Baking a new recipe for journalism

You’ve heard of biofuels, but how about a newspaper that runs on tofu?

That’s the groundbreaking experiment being conducted by the Nichi Bei Weekly, a modest, yet historically significant newspaper that serves the Japanese American community in Northern California. On June 2, in San Francisco’s Japantown, the newspaper’s staff and a host of volunteers will stage the “Northern California Soy and Tofu Festival” — an old-fashioned community fundraiser with an “Iron Chef” twist.

Based on a preview event, where I sampled chocolate cake, macaroons and other sweets made by contestants with tofu, the festival will be fun and tasty. For the Nichi Bei, it could mean the difference between life and death.

The Nichi Bei Weekly is a great example of how an ethnic newspaper, radio station or Website can be so important that it becomes a community institution. The news outlet traces its history back to 1899, when businessman Kyutaro Abiko started the Nichi Bei Shimbun to serve the emerging Japanese immigrant community. As the community grew and thrived, so did the newspaper — at least until World War II, when the U.S. government rounded up Japanese Americans and herded them into concentration camps — an action that would be ruled unconstitutional decades later. Restarted after the war as the Nichi Bei Times, the newspaper chronicled the life of the community, from birth-and-death announcements to the lengthy political campaign to persuade the U.S. Congress to compensate World War II internees because their civil rights had been violated.

Fast forward to 2009, when the Nichi Bei Times was forced to shut down. Like many other newspapers, it fell victim to two economic devils: the worst recession to hit the U.S. since the depression and the collapse of the business model supporting newspapers caused by advertisers switching to the Internet.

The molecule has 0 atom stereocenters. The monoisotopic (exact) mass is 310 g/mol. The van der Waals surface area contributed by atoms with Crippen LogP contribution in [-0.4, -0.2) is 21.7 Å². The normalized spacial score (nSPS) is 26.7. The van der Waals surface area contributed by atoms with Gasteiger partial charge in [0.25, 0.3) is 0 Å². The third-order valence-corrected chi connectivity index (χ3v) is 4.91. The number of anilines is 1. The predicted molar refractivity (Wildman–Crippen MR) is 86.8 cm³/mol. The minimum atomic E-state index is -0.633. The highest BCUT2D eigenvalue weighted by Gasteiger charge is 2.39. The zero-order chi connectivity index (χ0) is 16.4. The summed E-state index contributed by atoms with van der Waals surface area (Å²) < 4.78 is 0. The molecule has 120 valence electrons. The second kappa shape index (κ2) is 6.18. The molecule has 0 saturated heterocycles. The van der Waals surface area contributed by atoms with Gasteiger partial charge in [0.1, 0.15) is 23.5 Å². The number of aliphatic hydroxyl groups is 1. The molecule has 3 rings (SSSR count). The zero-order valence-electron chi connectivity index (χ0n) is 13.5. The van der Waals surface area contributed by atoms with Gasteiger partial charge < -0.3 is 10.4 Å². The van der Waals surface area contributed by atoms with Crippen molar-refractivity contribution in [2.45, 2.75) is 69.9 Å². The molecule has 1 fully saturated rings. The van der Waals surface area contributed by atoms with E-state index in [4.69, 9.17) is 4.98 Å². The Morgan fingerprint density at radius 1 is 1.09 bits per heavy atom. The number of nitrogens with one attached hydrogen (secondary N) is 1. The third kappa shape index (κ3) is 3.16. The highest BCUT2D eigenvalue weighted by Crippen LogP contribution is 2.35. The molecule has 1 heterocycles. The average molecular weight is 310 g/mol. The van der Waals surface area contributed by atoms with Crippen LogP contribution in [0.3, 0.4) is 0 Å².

Here’s where the newspaper’s deep roots in the community made a difference. Realizing that a vital voice would be lost, community leaders rallied, joining forces with some of the staff to resurrect the newspaper as a nonprofit organization called the Nichi Bei Foundation. As the Nichi Bei Foundation, they raised money and got the presses rolling again. Sensing a possible new model for community newspapers, Renaissance Journalism provided a Media Greenhouse grant in 2010 to enable the Nichi Bei Foundation to develop nichibei.org, an online news hub or portal, and examine new business strategies. Since then, a combination of paid and volunteer staff churns out the stories, shoots photographs and designs pages that fill the newspaper and Website.

The operation has been kept alive by a mixed plate of advertising, foundation grants, corporate sponsorships, private donations and special events like the Northern California Soy and Tofu Festival. But it’s still not enough, and now the foundation will have to cut back to a biweekly publication cycle and turn up the fundraising appeals. Not unlike a public TV fundraiser, the festival at the Peace Plaza features the support of major businesses, from California Bank & Trust to Kikkoman (soy sauce, of course); a variety of influential community leaders; and local talent. The May 12 preview that I attended featured Asaki Osato, Japantown’s recently crowned Cherry Blossom Queen, as well as Kendyl Ito, a 17-year-old singer from Sacramento. After sampling the tofu desserts, I got to vote for the ones I thought deserved to compete when the finals are held at the festival on June 2. (My lips are sealed.)

Hiroshi Inomata, Japan’s consul general in San Francisco, praised the Nichi Bei Foundation for carrying on the tradition of covering the Japanese American community, though he acknowledged that it is going through “challenging times.”

The man most identified with this rise-from-the-ashes effort is Kenji G. Taguma, who was the editor of the English language section of the Nichi Bei Times when it shut down. Kind of a one-man dynamo, like his predecessor, newspaper founder Kyutaro Abiko, Taguma is now president of the foundation and publisher of the news operation. At the tofu tasting, he acknowledged and thanked supporters for “giving wings to the movement.”

Jon Funabiki is the executive director of Renaissance Journalism (www.renjournalism.org).

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